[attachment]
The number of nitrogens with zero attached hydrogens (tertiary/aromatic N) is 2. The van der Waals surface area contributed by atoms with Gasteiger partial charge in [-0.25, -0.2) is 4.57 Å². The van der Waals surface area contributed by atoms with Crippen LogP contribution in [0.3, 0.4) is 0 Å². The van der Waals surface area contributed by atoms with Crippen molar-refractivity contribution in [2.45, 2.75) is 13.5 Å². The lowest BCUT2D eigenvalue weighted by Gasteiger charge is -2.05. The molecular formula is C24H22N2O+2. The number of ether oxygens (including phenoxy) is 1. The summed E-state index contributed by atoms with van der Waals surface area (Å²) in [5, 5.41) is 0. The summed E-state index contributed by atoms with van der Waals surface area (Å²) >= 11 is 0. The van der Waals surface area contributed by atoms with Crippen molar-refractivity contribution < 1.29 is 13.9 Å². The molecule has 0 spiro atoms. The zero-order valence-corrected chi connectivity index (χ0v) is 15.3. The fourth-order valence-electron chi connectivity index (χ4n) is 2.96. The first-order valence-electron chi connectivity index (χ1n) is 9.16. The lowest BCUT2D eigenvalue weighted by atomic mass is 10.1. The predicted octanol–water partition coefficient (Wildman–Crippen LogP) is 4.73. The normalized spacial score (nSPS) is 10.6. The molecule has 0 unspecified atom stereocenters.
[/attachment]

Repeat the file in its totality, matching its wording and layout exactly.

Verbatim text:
The number of nitrogens with zero attached hydrogens (tertiary/aromatic N) is 2. The van der Waals surface area contributed by atoms with Gasteiger partial charge in [-0.25, -0.2) is 4.57 Å². The van der Waals surface area contributed by atoms with Crippen LogP contribution in [0.3, 0.4) is 0 Å². The van der Waals surface area contributed by atoms with Crippen molar-refractivity contribution in [2.45, 2.75) is 13.5 Å². The lowest BCUT2D eigenvalue weighted by Gasteiger charge is -2.05. The molecular formula is C24H22N2O+2. The number of ether oxygens (including phenoxy) is 1. The summed E-state index contributed by atoms with van der Waals surface area (Å²) in [5, 5.41) is 0. The summed E-state index contributed by atoms with van der Waals surface area (Å²) >= 11 is 0. The van der Waals surface area contributed by atoms with Crippen molar-refractivity contribution < 1.29 is 13.9 Å². The molecule has 0 spiro atoms. The zero-order valence-corrected chi connectivity index (χ0v) is 15.3. The fourth-order valence-electron chi connectivity index (χ4n) is 2.96. The first-order valence-electron chi connectivity index (χ1n) is 9.16. The lowest BCUT2D eigenvalue weighted by atomic mass is 10.1. The predicted octanol–water partition coefficient (Wildman–Crippen LogP) is 4.73. The normalized spacial score (nSPS) is 10.6. The molecule has 0 unspecified atom stereocenters.